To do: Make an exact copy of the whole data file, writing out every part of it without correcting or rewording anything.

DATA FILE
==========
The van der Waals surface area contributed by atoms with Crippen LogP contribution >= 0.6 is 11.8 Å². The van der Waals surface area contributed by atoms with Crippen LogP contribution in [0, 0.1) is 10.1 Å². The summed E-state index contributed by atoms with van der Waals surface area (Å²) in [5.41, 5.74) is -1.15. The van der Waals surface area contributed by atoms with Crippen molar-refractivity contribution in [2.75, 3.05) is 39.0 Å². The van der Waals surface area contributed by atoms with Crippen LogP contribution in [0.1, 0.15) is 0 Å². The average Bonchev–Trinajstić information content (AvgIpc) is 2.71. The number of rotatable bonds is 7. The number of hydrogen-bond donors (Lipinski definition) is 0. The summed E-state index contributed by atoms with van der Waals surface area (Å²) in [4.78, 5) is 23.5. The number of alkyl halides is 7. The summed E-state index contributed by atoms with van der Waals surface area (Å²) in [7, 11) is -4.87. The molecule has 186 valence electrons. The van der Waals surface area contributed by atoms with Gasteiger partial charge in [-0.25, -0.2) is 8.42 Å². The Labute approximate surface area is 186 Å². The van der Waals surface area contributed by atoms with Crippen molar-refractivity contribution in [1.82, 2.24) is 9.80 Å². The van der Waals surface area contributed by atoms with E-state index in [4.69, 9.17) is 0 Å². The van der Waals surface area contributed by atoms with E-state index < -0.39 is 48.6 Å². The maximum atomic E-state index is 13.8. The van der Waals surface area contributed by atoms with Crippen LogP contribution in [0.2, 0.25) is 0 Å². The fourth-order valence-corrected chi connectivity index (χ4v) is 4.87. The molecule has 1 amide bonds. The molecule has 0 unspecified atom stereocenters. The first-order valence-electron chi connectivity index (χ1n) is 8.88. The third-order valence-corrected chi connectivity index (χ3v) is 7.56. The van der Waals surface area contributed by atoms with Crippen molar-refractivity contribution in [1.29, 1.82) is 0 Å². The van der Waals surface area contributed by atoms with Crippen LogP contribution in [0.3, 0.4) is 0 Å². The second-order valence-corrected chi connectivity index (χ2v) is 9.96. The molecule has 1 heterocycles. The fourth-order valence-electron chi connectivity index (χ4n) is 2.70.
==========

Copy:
The van der Waals surface area contributed by atoms with Crippen LogP contribution >= 0.6 is 11.8 Å². The van der Waals surface area contributed by atoms with Crippen LogP contribution in [0, 0.1) is 10.1 Å². The summed E-state index contributed by atoms with van der Waals surface area (Å²) in [5.41, 5.74) is -1.15. The van der Waals surface area contributed by atoms with Crippen molar-refractivity contribution in [2.75, 3.05) is 39.0 Å². The van der Waals surface area contributed by atoms with Crippen LogP contribution in [0.1, 0.15) is 0 Å². The average Bonchev–Trinajstić information content (AvgIpc) is 2.71. The number of rotatable bonds is 7. The number of hydrogen-bond donors (Lipinski definition) is 0. The summed E-state index contributed by atoms with van der Waals surface area (Å²) in [4.78, 5) is 23.5. The number of alkyl halides is 7. The summed E-state index contributed by atoms with van der Waals surface area (Å²) in [7, 11) is -4.87. The molecule has 186 valence electrons. The van der Waals surface area contributed by atoms with Gasteiger partial charge in [-0.25, -0.2) is 8.42 Å². The Labute approximate surface area is 186 Å². The van der Waals surface area contributed by atoms with Crippen molar-refractivity contribution in [1.82, 2.24) is 9.80 Å². The van der Waals surface area contributed by atoms with E-state index in [4.69, 9.17) is 0 Å². The van der Waals surface area contributed by atoms with E-state index < -0.39 is 48.6 Å². The maximum atomic E-state index is 13.8. The van der Waals surface area contributed by atoms with Crippen LogP contribution in [0.2, 0.25) is 0 Å². The fourth-order valence-corrected chi connectivity index (χ4v) is 4.87. The molecule has 1 amide bonds. The molecule has 0 unspecified atom stereocenters. The first-order valence-electron chi connectivity index (χ1n) is 8.88. The third-order valence-corrected chi connectivity index (χ3v) is 7.56. The van der Waals surface area contributed by atoms with Crippen molar-refractivity contribution in [1.29, 1.82) is 0 Å². The van der Waals surface area contributed by atoms with Crippen LogP contribution in [0.3, 0.4) is 0 Å². The second-order valence-corrected chi connectivity index (χ2v) is 9.96. The molecule has 1 heterocycles. The fourth-order valence-electron chi connectivity index (χ4n) is 2.70.